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Wednesday, October 27, 2010

Powerful Argentine Ex-President (and Likely Future President) Nestor Kirchner Dies



"Former Argentine President Nestor Kirchner, the current president's husband and a leading contender to succeed her in next year's election, died from a heart attack on Wednesday.

"Kirchner, 60, was credited by many Argentines with putting South America's No. 2 economy back on its feet after a devastating 2001/02 economic crisis, but critics reviled his combative style and interventionist economic policies.

"Argentine bond and stock prices rose on news of the death of the center-leftist, who kept a firm hold on the reins of power even after his wife Cristina Fernandez was elected to succeed him in 2007.

[...]

"His death raises uncertainty about the government's strategy for next year's election, and might encourage Fernandez to seek a second consecutive term.

"Kirchner was still a popular leader when he left the presidency but his approval ratings have since fallen sharply and his wife has emerged as the more popular of the two.

[...]

"Critics branded Kirchner's tough political style and strongly worded attacks on big business, journalists and political rivals as authoritarian.

"When farmers rebelled over a tax hike on soy exports in 2008, he accused them of plotting a coup and told supporters to boycott companies that hiked prices. He increased state control over the economy and nationalized several companies.

"Kirchner focused on cementing political alliances at home to shore up his administration and that of his wife, but he was secretary general of South America's regional grouping Unasur and had close links with fellow Latin American leftists such as Venezuela's Hugo Chavez, who called his death 'a huge loss.'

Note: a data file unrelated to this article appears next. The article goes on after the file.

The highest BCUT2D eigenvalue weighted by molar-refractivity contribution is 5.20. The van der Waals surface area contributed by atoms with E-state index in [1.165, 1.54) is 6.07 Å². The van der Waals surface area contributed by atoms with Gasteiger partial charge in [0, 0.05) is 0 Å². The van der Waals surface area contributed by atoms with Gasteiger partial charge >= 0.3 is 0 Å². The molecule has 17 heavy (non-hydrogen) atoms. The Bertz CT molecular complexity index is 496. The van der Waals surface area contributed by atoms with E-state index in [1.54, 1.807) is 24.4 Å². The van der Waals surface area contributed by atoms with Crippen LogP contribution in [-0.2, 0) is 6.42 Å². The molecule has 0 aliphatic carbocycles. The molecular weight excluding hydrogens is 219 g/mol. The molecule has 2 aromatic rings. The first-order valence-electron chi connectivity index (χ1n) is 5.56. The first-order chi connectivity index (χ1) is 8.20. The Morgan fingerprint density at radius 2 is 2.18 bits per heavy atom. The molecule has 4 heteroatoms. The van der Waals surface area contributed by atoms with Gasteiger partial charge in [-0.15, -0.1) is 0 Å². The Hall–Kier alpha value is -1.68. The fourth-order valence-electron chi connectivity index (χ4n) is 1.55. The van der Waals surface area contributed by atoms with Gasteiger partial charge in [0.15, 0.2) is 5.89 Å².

[...]

"Kirchner also won praise for his efforts to bring military leaders to trial for human rights crimes committed during the nation's 1976-1983 dictatorship, in which as many as 30,000 people were killed in a crackdown on leftist dissent.

"When his wife succeeded him, many commentators compared the power couple to another husband-and-wife political dynasty to dominate Argentine politics -- former President Gen. Juan Domingo Peron and his famous wife Evita.

[...]

"Investors disliked Kirchner's unorthodox economic policies, such as price controls and export freezes to curb inflation. Those policies have largely continued during his wife's administration, and Argentine financial assets abroad rallied on news of his death."

This is a very interesting development in Argentina. It will be interesting to watch Argentinean politics for the next couple of years after the upcoming election. This could potentially result in a quite shift in Argentina's politics. Certainly there will at least be a shake up/jockeying within his Peronist Justicialist Party.

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